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Hood even says that McCrory's entry into the race brings new attention to the contest -- a contest that has been overshadowed by political stories about the next leader of the free world.
Further down the road in Moore County, an area known for the rolling hills of Pinehurst and several PGA events, some Republicans have their minds made up about McCrory.
Bensalem resident Evelyn Hill admits that she doesn't know a whole lot about McCrory, but she's not voting for him.
"What little bit I know about him is that he's a moderate Republican, and I won't vote for him ever," she says. "A moderate is just like a Democrat. And when you can't tell the Saints from the Ain'ts, what's the purpose of having two parties?"
McCrory, however, has history in Moore County. Some say it was at a meeting of the Moore County Republican Men where he first hinted that he would indeed run for governor. This meeting happened about a month before he made the official announcement in Jamestown.
Michael Pies, a Pinebluff resident, says he doesn't know much about McCrory either -- being that he lives two hours away from the Queen City.
But he thinks Charlotte's mayor would probably do well as governor.
"Since Mecklenburg County is the most populated county in the state and Charlotte is the largest city, he'd probably a good job," Pies says. But he stopped short of saying that he'd vote for Mayor Pat.
Though Pies admits he hasn't made up his mind about who to support, he says he'd like McCrory to be a little more conservative.
"Lots of times moderates have a bent toward liberalism," he says. That's why he says he'd more than likely vote for Smith.
"I believe he's the kind of conservative that I feel is a conservative," Pies says. "I like some of the things he stands for."
McCrory, who entered the race in January, seems undaunted by his doubters. He's been on a statewide tour, from the coast to the mountains, meeting people who don't know much about him.
He's touching on issues that he's been dealing with as a mayor and he's been attempting to set the record straight on being a "moderate."
"We've only been running our campaign for three weeks and we've already been to Asheville, Wilmington and Greenville," says McCrory. He's also hit up the Outer Banks, Rocky Mount and Goldsboro.
"So, I'm traveling all over the state during the next several weeks to connect with the people and find out what their concerns are and tell them what my issues are all about."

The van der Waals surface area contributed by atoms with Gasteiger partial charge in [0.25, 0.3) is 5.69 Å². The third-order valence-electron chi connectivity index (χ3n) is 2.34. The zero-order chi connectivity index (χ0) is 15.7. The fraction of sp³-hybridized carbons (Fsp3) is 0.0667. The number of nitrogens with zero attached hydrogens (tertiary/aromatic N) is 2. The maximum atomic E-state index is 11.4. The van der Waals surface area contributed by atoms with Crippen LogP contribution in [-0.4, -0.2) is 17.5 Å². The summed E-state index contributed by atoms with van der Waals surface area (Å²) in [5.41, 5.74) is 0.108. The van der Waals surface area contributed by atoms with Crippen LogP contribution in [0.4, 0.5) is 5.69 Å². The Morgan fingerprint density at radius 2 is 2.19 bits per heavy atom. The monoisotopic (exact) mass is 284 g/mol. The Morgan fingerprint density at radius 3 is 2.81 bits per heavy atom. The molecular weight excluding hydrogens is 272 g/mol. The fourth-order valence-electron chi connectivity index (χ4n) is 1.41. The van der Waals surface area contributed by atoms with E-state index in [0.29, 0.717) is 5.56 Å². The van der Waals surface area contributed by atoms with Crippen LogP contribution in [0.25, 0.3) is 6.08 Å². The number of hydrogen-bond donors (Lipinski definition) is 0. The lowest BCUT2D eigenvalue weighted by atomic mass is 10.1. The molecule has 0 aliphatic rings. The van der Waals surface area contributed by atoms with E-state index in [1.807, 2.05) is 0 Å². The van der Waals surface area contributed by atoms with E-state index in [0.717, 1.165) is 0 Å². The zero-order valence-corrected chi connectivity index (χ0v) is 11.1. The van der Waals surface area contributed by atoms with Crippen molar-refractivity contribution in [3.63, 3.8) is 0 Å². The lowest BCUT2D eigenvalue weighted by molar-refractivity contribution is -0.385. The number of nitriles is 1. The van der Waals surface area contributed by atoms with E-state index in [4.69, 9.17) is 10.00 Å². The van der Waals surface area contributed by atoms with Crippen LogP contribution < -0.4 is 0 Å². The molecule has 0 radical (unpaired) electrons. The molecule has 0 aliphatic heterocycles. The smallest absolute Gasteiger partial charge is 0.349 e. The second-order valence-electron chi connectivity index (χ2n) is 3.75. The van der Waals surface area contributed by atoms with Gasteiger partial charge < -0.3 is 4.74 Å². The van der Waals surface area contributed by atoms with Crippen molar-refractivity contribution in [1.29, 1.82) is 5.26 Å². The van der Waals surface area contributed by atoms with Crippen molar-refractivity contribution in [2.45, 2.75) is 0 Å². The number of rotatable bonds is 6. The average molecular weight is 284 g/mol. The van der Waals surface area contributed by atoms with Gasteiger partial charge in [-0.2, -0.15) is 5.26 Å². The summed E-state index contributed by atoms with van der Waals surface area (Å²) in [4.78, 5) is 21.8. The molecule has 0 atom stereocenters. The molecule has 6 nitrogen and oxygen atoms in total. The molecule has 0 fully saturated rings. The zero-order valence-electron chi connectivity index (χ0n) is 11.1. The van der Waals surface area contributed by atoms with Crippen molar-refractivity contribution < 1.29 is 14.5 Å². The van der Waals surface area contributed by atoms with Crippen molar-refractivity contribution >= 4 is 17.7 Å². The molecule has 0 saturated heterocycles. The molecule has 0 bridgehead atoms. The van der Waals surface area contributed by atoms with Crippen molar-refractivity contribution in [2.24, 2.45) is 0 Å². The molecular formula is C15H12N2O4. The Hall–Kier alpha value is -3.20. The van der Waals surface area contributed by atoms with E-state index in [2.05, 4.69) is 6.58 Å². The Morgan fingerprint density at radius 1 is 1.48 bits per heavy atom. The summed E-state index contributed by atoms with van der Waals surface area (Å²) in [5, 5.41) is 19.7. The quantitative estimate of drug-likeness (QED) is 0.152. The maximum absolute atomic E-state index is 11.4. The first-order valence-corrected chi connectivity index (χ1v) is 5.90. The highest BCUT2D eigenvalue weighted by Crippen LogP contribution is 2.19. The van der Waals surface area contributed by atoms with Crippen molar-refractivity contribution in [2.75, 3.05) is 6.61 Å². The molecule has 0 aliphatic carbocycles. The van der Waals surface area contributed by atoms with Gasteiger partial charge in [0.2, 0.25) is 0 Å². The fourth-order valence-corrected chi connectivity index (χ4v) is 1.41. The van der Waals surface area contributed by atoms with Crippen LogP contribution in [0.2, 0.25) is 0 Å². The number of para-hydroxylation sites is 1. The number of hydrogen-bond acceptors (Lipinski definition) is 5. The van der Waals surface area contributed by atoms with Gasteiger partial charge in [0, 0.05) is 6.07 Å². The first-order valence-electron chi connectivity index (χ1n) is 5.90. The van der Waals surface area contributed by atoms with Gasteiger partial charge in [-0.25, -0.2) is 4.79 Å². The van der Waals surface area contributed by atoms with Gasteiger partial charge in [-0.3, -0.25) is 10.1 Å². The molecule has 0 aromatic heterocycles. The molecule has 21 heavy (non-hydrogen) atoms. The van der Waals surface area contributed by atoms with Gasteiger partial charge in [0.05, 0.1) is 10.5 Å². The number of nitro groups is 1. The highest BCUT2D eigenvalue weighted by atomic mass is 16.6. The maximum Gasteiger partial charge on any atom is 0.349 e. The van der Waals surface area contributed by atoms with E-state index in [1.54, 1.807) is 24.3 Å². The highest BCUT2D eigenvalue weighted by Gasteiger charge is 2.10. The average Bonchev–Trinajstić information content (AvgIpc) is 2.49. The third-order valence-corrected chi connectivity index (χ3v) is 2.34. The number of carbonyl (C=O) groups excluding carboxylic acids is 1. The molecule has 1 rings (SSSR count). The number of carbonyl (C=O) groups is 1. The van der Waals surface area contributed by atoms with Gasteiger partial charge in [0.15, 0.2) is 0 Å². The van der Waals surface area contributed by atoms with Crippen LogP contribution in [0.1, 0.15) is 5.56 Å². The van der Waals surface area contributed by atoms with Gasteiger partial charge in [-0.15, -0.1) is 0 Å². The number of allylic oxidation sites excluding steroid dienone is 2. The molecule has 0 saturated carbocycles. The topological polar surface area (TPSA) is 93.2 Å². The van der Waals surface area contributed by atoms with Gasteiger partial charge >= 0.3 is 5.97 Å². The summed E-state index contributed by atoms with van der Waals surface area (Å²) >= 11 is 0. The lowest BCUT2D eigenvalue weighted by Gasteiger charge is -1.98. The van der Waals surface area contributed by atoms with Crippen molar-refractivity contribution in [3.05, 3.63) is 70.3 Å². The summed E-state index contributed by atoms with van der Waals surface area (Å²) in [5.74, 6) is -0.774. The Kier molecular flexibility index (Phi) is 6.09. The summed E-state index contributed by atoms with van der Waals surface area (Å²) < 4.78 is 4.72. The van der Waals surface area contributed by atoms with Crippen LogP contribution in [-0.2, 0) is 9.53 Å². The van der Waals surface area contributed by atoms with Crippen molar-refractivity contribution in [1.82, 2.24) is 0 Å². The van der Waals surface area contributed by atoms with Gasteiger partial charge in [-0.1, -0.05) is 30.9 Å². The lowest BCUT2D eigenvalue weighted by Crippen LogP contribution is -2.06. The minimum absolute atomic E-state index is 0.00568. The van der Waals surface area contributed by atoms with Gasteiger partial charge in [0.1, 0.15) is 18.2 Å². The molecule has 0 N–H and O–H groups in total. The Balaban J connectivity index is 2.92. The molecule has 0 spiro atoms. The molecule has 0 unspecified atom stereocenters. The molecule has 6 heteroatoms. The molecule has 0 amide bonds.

McCrory says he's finding out that the issues facing Charlotte and things he'd been working on for the last 12 years also apply to small towns.
"We're finding out that issues of creating jobs, issues of public safety, issues of education and issues of transportation apply to small towns and big cities alike," he says. "People are looking for a leader. They're not necessarily looking for someone from where they grew up, but a leader who has a successful track record and a vision for the future."
But what about his reputation? Many in the state consider McCrory a moderate. While that may play well in Charlotte, more conservative areas of the state just aren't feeling it.
McCrory says, "I don't like labels. I think that the pundits love to try and stick a person under a certain title or label, which is often inaccurate. I am a Republican, and I am convinced that people are looking for a leader -- not necessarily agreement on all the issues. I think the best compliment that I get is: 'Mayor, I don't agree with you on all the issues, but you're a good leader.' I'll take that compliment any day. I'm not going to try and appease every interest group in North Carolina. I try to do what is best and let the people evaluate my job."
That's how McCrory describes the way he's run the city of Charlotte over the last decade.
"I have stepped on the toes of the far right and the far left," he says. "I anticipate doing the same thing as governor."
He says that the mass-transit and light-rail issues in Charlotte are examples of him doing what's best for the future.
"Many of the people in my party strongly disagreed with that, but I felt it was the best long-term thing to do for our city and region. I didn't waver, and I think in the long term we will find out that it's the best decision; and we're finding out that it's the best decision in the short term. And ... I've disagreed with the political left on many issues, such as the death-penalty moratorium to the living wage to certain tax increases. I do what I think is best and I'm not going to try to appease every interest group."